It will be noted, in the case of the hatch that is used to describe the invention, that the stiffening means 14 comprise a network of axial beams 54 which follow substantially the generatrices of the curved profile of the panel and of the circumferential beams 56 which follow directly the curve profile of the panel. These beams preferably have a caisson structure to give good performance as to resistance to torsion in particular.
The characteristic of the axial beams is to provide a path for the forces toward the hinges, principally forces from the circumferential beams that are not aligned with said hinges.
In certain cases, it can be advantageous and/or necessary to arrange several upper, lower or even intermediate axial beams as a function of the dimensions of the panel, the required openings, the necessary resistance and above all the points of anchoring of these different elements.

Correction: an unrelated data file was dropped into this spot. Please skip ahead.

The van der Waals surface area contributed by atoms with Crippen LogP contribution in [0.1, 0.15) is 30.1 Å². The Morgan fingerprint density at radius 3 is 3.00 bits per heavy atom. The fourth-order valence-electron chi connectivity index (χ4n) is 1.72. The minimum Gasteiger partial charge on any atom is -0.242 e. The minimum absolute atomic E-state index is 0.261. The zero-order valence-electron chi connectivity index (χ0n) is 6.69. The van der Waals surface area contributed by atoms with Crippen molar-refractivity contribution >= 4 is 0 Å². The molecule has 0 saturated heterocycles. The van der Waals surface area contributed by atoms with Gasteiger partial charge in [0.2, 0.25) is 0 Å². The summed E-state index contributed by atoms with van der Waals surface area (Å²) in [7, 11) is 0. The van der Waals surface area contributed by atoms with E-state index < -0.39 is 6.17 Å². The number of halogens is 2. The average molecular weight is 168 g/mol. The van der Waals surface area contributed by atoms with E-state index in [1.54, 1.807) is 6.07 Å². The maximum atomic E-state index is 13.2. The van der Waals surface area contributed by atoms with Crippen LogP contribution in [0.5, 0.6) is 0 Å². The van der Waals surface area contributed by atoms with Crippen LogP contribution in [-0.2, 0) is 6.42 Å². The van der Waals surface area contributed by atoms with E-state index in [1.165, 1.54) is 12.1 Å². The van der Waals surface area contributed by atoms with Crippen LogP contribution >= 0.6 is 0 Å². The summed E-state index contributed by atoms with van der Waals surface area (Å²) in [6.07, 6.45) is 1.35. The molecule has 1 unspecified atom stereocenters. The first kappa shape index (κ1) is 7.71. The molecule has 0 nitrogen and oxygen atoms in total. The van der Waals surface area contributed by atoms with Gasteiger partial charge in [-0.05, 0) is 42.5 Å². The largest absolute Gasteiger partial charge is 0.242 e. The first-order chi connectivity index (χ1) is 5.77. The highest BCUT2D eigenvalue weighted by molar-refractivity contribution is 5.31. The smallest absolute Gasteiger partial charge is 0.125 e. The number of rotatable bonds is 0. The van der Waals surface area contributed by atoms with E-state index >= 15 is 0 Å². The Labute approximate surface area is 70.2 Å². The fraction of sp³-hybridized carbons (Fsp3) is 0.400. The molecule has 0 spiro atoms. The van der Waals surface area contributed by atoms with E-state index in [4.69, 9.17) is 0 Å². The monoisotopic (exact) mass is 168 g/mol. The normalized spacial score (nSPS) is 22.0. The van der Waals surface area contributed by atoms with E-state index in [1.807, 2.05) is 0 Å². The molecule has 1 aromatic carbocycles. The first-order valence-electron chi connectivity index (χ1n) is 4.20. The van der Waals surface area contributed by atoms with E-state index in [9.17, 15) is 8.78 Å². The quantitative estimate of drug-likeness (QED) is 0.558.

Thus in FIG. 5, it will be seen that each hinge 36 is directly connected to the upper axial beam 54, by bolting 56 a. This permits absorbing large forces and the diffusion of abrupt forces and the bending of the assembly of the panel and of the circumferential beams, intermediate axial beams and lower axial beams as is shown in FIG. 2 by the various arrows.
For mounting the hinges directly on the beams, it is necessary only to take the precaution to provide during fabrication a core of high density material, resistant to compression so as to support the compressive forces during gripping.
In the case of the emplacement of the locks 58 and 60 of the locking means 20, it will be noted that the locations are different for each type of lock.
Thus, the locks 60 are provided on the lower axial beam 54. It will be noted that the forces exerted on the connecting rods of these locks are transmitted over all the panel through the network of axial and circumferential beams.